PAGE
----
Representation is representation of similarities
Advanced perceptual systems are faced with the problem of securing a principled (ideally, veridical) relationship between the world and its internal representation. I propose a unified approach to visual representation, addressing the need for superordinate and basic-level categorization and for the identification of specific instances of familiar categories. According to the proposed theory, a shape is represented internally by the responses of a small number of tuned modules, each broadly selective for some reference shape, whose similarity to the stimulus it measures. This amounts to embedding the stimulus in a low-dimensional proximal shape space spanned by the outputs of the active modules. This shape space supports representations of distal shape similarities that are veridical as Shepard's (1968) second-order isomorphisms (i.e., correspondence between distal and proximal similarities among shapes, rather than between distal shapes and their proximal representations). Representation in terms of similarities to reference shapes supports processing (e.g., discrimination) of shapes that are radically different from the reference ones, without the need for the computationally problematic decomposition into parts required by other theories. Furthermore, a general expression for similarity between two stimuli, based on comparisons to reference shapes, can be used to derive models of perceived similarity ranging from continuous, symmetric, and hierarchical ones, as in multidimensional scaling (Shepard 1980), to discrete and nonhierarchical ones, as in the general contrast models (Shepard & Arabie 1979; Tversky 1977).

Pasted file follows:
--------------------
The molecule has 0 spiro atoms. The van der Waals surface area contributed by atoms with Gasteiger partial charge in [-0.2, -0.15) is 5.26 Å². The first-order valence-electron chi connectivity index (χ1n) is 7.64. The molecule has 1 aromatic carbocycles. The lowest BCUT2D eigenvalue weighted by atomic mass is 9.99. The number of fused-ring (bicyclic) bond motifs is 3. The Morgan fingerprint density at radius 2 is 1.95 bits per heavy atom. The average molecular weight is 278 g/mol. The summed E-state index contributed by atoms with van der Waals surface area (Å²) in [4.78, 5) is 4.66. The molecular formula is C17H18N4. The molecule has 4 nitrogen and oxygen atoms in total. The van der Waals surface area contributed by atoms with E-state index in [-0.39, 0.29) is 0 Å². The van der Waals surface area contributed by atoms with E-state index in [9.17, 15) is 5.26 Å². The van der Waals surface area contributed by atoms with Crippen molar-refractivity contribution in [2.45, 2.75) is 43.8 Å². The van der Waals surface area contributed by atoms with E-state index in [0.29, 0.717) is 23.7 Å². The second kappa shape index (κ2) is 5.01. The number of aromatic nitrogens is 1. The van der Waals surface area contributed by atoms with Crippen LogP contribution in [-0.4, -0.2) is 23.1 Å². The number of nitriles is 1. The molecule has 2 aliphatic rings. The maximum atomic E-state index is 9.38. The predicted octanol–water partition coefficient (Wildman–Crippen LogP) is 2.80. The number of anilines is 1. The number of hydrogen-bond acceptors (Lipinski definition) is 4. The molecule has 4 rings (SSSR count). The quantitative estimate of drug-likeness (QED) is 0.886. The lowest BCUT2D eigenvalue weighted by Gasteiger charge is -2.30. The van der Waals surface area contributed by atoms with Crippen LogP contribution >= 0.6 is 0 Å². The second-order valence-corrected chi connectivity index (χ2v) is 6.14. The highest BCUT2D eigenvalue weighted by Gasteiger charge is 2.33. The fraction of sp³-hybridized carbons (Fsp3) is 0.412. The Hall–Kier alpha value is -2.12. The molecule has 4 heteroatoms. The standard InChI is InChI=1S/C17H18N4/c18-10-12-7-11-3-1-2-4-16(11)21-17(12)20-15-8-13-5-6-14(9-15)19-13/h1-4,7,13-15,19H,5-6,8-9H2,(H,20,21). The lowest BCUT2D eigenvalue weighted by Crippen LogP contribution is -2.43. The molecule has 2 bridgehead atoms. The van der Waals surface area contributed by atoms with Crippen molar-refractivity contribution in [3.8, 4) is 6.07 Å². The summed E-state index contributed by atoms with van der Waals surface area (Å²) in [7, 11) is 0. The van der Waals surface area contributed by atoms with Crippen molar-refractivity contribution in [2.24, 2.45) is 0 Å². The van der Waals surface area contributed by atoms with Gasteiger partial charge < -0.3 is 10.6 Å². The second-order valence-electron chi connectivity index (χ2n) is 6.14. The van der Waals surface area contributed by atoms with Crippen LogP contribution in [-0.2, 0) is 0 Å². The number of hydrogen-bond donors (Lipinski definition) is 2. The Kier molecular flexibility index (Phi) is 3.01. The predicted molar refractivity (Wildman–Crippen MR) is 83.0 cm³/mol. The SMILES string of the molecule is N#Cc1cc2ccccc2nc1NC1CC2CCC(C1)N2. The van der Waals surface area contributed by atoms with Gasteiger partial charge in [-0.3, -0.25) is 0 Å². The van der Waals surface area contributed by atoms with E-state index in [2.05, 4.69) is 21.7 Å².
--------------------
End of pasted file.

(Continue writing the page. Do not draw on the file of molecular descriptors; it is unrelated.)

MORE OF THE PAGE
Key Words: affordance; categorization; constancy; distal/proximal stimulus; features; invariance; isomorphism; mental models; perception; representation; similarity; visual shape recognition.